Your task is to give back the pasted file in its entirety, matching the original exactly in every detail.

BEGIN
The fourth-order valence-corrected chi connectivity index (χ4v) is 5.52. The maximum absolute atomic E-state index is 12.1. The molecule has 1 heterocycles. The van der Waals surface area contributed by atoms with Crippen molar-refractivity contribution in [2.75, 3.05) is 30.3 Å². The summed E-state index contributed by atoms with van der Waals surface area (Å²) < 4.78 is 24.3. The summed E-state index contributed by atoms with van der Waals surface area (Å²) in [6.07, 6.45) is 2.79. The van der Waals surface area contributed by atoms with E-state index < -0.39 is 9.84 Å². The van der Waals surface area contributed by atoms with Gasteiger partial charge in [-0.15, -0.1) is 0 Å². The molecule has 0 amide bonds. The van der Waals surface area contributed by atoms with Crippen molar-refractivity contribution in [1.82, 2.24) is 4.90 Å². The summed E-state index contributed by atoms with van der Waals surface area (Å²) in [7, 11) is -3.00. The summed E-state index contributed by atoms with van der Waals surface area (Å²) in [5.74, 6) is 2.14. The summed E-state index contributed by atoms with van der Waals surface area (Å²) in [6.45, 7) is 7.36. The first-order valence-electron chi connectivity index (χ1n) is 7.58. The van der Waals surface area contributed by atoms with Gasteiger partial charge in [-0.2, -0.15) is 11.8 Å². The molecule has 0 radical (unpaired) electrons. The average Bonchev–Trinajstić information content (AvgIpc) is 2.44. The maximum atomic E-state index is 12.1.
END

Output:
The fourth-order valence-corrected chi connectivity index (χ4v) is 5.52. The maximum absolute atomic E-state index is 12.1. The molecule has 1 heterocycles. The van der Waals surface area contributed by atoms with Crippen molar-refractivity contribution in [2.75, 3.05) is 30.3 Å². The summed E-state index contributed by atoms with van der Waals surface area (Å²) < 4.78 is 24.3. The summed E-state index contributed by atoms with van der Waals surface area (Å²) in [6.07, 6.45) is 2.79. The van der Waals surface area contributed by atoms with E-state index < -0.39 is 9.84 Å². The van der Waals surface area contributed by atoms with Gasteiger partial charge in [-0.15, -0.1) is 0 Å². The molecule has 0 amide bonds. The van der Waals surface area contributed by atoms with Crippen molar-refractivity contribution in [1.82, 2.24) is 4.90 Å². The summed E-state index contributed by atoms with van der Waals surface area (Å²) in [7, 11) is -3.00. The summed E-state index contributed by atoms with van der Waals surface area (Å²) in [5.74, 6) is 2.14. The summed E-state index contributed by atoms with van der Waals surface area (Å²) in [6.45, 7) is 7.36. The first-order valence-electron chi connectivity index (χ1n) is 7.58. The van der Waals surface area contributed by atoms with Gasteiger partial charge in [-0.2, -0.15) is 11.8 Å². The molecule has 0 radical (unpaired) electrons. The average Bonchev–Trinajstić information content (AvgIpc) is 2.44. The maximum atomic E-state index is 12.1.